This month Apple announced a new version of their iOS mobile operating system that runs iPod, iPhone and iPad devices. Whenever Apple releases a new version our help desk gets flooded with the same type of support requests ‘Is it safe to update my device to iOS <insert newest version here>?’ Luckily there is always a few months between the announcement and the release of a new version of iOS to get informed.
Anyone who has owned an Apple device for a few years has likely experienced the ‘Kobayashi Maru’ or unwinnable scenario of iOS updates. Why is this?
Once you update your iOS there is no practical way to go back to an earlier version. If the update slows down your older device or crashes your favorite app there is no going back. You can pray for patience and that the developer will put out an update to fix the issue but that is about it.
If you do not update your iOS you will eventually not be able to install new apps or update your existing apps. All developers must select a minimum iOS version to support. As Tap Inspect and your other favorite apps add features and fix bugs you will eventually be left out unless you update your iOS to a fairly recent version. We see iOS 7 as the baseline for a little while to come.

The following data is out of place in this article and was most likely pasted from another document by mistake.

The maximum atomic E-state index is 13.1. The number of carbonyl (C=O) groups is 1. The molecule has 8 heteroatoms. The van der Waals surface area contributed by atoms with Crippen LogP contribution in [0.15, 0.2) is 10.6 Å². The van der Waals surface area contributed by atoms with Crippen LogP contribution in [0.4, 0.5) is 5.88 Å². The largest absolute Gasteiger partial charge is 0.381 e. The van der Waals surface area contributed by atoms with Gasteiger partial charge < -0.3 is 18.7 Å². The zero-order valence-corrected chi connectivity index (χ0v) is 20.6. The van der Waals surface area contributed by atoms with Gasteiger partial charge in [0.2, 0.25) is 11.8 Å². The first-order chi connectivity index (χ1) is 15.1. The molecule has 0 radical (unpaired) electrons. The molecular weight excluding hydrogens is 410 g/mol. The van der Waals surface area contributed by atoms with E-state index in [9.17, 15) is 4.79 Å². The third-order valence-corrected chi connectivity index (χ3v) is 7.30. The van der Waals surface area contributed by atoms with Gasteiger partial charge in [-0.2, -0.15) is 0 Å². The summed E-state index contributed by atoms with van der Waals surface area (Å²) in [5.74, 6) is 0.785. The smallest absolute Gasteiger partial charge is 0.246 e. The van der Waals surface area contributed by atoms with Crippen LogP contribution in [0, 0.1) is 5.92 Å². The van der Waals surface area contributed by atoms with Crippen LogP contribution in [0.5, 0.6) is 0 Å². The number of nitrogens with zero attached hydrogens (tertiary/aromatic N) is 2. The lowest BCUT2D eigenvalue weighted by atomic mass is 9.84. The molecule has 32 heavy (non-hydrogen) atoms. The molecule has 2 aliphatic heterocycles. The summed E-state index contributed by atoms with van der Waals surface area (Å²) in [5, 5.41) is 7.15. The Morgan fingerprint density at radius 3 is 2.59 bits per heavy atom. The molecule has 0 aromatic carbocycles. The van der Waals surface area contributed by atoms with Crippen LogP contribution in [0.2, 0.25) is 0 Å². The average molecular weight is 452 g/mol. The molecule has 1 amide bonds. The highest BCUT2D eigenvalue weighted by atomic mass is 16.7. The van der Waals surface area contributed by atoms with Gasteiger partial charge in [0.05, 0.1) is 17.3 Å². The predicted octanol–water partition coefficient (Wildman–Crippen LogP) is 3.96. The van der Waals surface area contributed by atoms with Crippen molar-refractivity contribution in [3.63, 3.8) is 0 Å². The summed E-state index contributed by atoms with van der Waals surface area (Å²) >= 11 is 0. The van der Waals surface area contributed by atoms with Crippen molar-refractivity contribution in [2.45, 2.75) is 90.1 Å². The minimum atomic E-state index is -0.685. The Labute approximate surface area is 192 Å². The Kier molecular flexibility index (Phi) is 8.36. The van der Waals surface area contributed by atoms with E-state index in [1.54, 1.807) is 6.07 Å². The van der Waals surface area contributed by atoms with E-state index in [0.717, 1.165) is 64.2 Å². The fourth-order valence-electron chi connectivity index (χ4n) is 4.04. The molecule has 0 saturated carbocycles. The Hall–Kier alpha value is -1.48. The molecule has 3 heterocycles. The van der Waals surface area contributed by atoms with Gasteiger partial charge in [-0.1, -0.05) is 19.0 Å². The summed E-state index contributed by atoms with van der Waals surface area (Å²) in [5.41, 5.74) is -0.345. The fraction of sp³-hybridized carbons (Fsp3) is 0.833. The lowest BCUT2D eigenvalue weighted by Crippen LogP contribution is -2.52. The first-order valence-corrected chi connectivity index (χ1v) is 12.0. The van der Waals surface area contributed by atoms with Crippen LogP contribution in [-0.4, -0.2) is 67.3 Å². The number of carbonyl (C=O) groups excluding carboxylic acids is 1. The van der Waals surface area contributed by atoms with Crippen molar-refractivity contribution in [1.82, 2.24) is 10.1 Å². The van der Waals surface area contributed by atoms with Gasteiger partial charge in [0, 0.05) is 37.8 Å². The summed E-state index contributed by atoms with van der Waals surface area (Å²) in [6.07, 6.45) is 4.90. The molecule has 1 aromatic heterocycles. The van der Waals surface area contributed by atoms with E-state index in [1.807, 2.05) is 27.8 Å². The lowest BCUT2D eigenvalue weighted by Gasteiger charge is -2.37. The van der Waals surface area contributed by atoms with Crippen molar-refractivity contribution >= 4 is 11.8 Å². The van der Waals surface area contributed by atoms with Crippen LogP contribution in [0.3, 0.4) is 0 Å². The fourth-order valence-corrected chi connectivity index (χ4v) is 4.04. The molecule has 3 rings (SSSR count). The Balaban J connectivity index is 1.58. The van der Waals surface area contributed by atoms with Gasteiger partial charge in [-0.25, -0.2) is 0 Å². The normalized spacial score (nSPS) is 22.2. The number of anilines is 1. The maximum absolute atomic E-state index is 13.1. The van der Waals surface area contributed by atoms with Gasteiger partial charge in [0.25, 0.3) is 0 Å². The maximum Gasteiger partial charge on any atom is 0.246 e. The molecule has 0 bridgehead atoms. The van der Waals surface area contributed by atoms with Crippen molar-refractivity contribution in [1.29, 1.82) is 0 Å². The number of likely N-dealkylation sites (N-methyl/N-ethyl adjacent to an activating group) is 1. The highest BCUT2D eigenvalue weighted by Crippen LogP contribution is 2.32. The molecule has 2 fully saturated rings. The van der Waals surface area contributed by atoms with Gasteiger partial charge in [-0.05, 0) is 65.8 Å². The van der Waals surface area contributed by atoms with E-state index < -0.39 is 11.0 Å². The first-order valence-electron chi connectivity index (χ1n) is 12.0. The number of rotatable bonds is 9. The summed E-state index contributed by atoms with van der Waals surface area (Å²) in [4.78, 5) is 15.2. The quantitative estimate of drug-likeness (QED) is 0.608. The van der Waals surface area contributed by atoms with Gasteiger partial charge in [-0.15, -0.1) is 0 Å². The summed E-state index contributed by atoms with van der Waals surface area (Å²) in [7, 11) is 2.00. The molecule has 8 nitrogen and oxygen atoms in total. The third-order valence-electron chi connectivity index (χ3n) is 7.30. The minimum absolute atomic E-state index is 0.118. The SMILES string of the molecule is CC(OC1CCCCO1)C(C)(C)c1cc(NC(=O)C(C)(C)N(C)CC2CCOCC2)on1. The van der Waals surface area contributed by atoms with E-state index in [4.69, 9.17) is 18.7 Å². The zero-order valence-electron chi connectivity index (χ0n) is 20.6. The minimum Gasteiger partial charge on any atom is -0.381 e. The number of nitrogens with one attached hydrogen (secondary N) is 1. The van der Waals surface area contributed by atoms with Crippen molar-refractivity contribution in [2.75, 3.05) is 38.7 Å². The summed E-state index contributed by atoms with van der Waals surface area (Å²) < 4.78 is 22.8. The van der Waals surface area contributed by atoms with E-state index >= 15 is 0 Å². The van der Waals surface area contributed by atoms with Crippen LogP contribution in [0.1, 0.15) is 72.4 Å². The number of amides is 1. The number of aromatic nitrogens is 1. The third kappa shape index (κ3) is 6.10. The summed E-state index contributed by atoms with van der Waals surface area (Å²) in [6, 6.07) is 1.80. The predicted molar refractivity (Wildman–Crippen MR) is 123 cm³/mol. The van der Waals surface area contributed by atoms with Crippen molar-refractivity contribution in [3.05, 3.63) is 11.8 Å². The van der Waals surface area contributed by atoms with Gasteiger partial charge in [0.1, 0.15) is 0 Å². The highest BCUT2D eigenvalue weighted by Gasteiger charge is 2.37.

Lastly, every major software update always, invariably, without fail breaks something. Apple can change or even eliminate features that developers use for their app resulting in crashing apps.
Those version numbers actually mean something and can help you decide when you want to update. For example in the current iOS version 7.1.1:
7: Major revision (new UI, lots of new features, conceptual change, etc.)
1: Minor revision (minor visual changes, some features added, collection of bug fixes)
1: Bug fix release after the last minor revision
iOS version 7.1.1 and has had 7 different bug fix updates and one minor update over the last 9 months.(see full list here) For such a huge change in design and functionality that is not bad but it should tell you that a new major version is going to need several fixes.
So what is our humble advice? If you like to live on the bleeding edge go ahead and update as soon as you can and take your chances. There is no going back but you will have the latest and greatest.
Otherwise, home inspectors should wait for at least a few bug release updates (the third number of the version like 8.0.1 or 8.0.2). Or, If you are like me, wait for a minor revision (the second number of the version like 8.1 or 8.1.1) to give Apple and all your app’s developers a chance to fix the issues that have popped up before you have to deal with it.